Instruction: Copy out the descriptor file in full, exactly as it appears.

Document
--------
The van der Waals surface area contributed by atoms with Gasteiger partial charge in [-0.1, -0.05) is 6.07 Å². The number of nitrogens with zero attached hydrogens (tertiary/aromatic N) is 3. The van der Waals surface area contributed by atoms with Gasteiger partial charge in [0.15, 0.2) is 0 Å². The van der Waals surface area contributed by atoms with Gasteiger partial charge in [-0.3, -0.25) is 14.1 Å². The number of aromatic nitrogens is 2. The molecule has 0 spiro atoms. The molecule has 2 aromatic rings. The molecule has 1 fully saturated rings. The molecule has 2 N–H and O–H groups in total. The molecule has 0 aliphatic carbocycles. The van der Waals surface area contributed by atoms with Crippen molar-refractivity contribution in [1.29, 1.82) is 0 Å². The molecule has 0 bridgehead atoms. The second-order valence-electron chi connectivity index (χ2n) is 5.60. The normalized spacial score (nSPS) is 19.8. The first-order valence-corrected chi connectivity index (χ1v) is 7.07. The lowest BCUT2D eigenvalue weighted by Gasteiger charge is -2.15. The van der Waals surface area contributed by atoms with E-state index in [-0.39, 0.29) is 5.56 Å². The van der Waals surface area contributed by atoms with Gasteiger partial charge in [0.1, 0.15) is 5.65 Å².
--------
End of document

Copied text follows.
The van der Waals surface area contributed by atoms with Gasteiger partial charge in [-0.1, -0.05) is 6.07 Å². The number of nitrogens with zero attached hydrogens (tertiary/aromatic N) is 3. The van der Waals surface area contributed by atoms with Gasteiger partial charge in [0.15, 0.2) is 0 Å². The van der Waals surface area contributed by atoms with Gasteiger partial charge in [-0.3, -0.25) is 14.1 Å². The number of aromatic nitrogens is 2. The molecule has 0 spiro atoms. The molecule has 2 aromatic rings. The molecule has 1 fully saturated rings. The molecule has 2 N–H and O–H groups in total. The molecule has 0 aliphatic carbocycles. The van der Waals surface area contributed by atoms with Crippen molar-refractivity contribution in [1.29, 1.82) is 0 Å². The molecule has 0 bridgehead atoms. The second-order valence-electron chi connectivity index (χ2n) is 5.60. The normalized spacial score (nSPS) is 19.8. The first-order valence-corrected chi connectivity index (χ1v) is 7.07. The lowest BCUT2D eigenvalue weighted by Gasteiger charge is -2.15. The van der Waals surface area contributed by atoms with E-state index in [-0.39, 0.29) is 5.56 Å². The van der Waals surface area contributed by atoms with Gasteiger partial charge in [0.1, 0.15) is 5.65 Å².